Ms. Kidman said she wanted to ensure that domestic violence, perhaps the story’s darkest theme (unless you count homicide) received proper public attention and was not overshadowed by the outré histrionics. “We want to navigate it properly and to instigate some discussion about it around the show,” she said.
Len Amato, president of HBO Films, said it was tricky to get the right balance. “If you only see a small bit of it, it could be really reductive.” He added: “We’re not doing ‘Desperate Housewives’ here. Nothing against ‘Desperate Housewives,’ but that wasn’t the focal point of why people wanted to make the series.”
Ms. Kidman is taking a lot of meetings like this one these days. In 2010, Blossom Films, her production company, made its first film, “Rabbit Hole,” a low-budget movie in which she played a mother grieving over the death of her child. It was an unexpected success. “I thought, oh my gosh, I can actually do this,” Kidman said in an interview later.
It opened up new possibilities for her in an industry known for being inhospitable toward actresses who have reached the unfortunate age of 40, even those who have won best actress Oscars. (Ms. Kidman, who is 49, won for “The Hours” in 2003.) Since “Rabbit Hole,” Blossom has produced the romantic comedy “Monte Carlo” and the unhappy family drama “The Family Fang,” and recently has picked up its pace in optioning the rights to books and plays. In today’s Hollywood, the best way to play interesting roles, or to ensure that complicated stories about adult women get to the screen (whether in theaters or on TV), is to take creative and business control.
“It’s allowed me to shape my career in terms of being able to find things that I may not get offered, that I wouldn’t get the opportunity for,” Ms. Kidman said in an interview after the meeting.
On this Monday in January, Ms. Kidman commanded the room, though she was relaxed, and at times playful (introducing her producing partner, Per Saari, she said the two are so close that “we’ve been married for 14 years”). Wearing navy tailored trousers and a crisp white shirt, she seemed taller in person, her Australian accent all the more striking because her non-Australian accents in her work are so familiar.
She said she has no real career plan, other than gravitating toward material that interests her, and seeking out writers and directors who are talented but unknown. Blossom commissions scripts out of pocket, to minimize what Ms. Kidman called in an email “the red tape.” She continues to act in projects she doesn’t produce, and vice versa. “I’m only going for the things that I’m passionate about,” she said. “Otherwise I can sit at home in Nashville and take care of my children” — referring to her two young daughters with her husband, the country singer Keith Urban — “and be very happy.”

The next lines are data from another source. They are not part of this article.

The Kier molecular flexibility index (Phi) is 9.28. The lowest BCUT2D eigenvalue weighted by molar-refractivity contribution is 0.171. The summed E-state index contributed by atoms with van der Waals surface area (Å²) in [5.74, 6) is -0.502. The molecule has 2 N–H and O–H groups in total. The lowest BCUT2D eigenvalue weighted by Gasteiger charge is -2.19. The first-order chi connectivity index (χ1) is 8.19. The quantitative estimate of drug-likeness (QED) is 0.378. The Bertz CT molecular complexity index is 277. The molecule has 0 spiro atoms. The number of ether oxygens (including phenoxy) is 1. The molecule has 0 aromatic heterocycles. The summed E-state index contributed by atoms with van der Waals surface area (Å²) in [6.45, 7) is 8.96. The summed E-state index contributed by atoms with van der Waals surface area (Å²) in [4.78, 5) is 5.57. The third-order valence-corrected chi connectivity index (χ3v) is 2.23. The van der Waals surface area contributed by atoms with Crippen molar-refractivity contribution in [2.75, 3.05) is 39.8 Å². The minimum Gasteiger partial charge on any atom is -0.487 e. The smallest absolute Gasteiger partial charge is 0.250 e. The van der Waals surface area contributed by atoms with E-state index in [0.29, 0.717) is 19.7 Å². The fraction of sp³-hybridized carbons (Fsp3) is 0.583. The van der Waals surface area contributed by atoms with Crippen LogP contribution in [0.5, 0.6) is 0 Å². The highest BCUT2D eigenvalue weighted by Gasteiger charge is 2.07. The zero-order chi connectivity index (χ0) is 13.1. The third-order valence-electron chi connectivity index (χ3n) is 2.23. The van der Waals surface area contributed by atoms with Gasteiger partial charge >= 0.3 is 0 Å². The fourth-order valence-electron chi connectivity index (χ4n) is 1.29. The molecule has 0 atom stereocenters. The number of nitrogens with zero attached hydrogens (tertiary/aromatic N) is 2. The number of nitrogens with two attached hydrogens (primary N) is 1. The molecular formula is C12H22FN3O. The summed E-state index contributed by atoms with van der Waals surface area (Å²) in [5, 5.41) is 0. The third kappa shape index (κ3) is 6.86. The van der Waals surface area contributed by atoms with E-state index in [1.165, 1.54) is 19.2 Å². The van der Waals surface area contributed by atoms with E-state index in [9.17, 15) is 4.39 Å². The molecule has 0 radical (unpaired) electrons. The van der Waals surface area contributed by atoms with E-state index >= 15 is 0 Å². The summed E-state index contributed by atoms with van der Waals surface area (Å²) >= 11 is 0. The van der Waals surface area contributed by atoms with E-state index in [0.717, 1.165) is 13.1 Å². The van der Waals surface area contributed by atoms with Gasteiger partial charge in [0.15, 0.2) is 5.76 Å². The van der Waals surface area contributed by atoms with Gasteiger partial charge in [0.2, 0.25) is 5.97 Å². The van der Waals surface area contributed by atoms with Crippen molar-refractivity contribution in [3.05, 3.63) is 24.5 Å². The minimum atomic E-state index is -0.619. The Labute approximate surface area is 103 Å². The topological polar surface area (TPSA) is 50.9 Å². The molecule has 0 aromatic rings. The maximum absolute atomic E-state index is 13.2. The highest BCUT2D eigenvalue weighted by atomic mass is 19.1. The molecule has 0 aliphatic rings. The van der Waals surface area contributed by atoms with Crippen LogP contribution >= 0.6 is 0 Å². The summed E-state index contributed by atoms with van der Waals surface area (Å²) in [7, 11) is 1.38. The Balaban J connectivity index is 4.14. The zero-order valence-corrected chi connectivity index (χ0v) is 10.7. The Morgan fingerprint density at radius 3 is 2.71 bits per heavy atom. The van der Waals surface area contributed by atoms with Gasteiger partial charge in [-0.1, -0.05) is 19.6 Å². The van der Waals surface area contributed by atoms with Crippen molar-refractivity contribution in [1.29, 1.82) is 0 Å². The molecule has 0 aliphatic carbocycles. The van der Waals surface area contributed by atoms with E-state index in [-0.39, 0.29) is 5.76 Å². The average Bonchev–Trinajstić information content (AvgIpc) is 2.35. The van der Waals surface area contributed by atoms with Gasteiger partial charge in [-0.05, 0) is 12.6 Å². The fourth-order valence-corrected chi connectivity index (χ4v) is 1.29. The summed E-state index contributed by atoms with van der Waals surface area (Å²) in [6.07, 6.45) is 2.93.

Last month, Ms. Kidman was involved in a flap when remarks she made to the BBC about how Americans should come together to support the new president were taken to mean she admires President Donald J. Trump. She later said that she was merely “trying to stress that I believe in democracy and the American Constitution.”
Meanwhile, she is keeping up a fairly grueling acting schedule. In 2015, 17 years after starring in “The Blue Room,” Ms. Kidman returned to London’s West End for “Photograph 51,” playing the underappreciated British chemist Rosalind Franklin; her portrayal won her the best actress prize at the London Evening Standards theater awards. Later this month, she will learn if she’ll win a best supporting actress Oscar for her role as the adoptive mother of a lost Indian boy in the film “Lion.”
Last year, she shot “The Beguiled,” a Civil War-era film set in Virginia directed by Sofia Coppola, and “The Killing of a Sacred Deer,” the latest film, now in postproduction, from Yorgos Lanthimos, who directed “The Lobster.”
“I feel like I’m in a very safe place in my life right now, a place of feeling far more comfortable with myself so that I can be more extroverted,” she said. “It also means that I can work with people I like.”
It makes sense that “Big Little Lies” became a series on HBO rather than a feature film at a major studio. As superhero and other tentpole movies dominate the release schedules of the major studios, even bona fide movie stars like Natalie Portman, Daniel Craig and Bradley Cooper are bringing their projects to places like HBO, Showtime, Amazon and Netflix.
“There’s not as much of a separation anymore,” Ms. Witherspoon said in a telephone interview. “There’s a bigger pool to work in, the talent base is much broader than it used to be, and it’s become sort of a blur — what is television, what is a movie?”
Just two and a half years elapsed between conception to finished project. In the spring of 2014, Bruna Pappandrea, Ms. Witherspoon’s former partner in her production company (Pacific Standard), who is also friends with Ms. Kidman, read a galley of “Big Little Lies,” thought it was great and called Ms. Witherspoon, who was in New Orleans shooting “Hot Pursuit.” Entranced by the book, Ms. Witherspoon got Ms. Kidman, an old friend, to read it, too.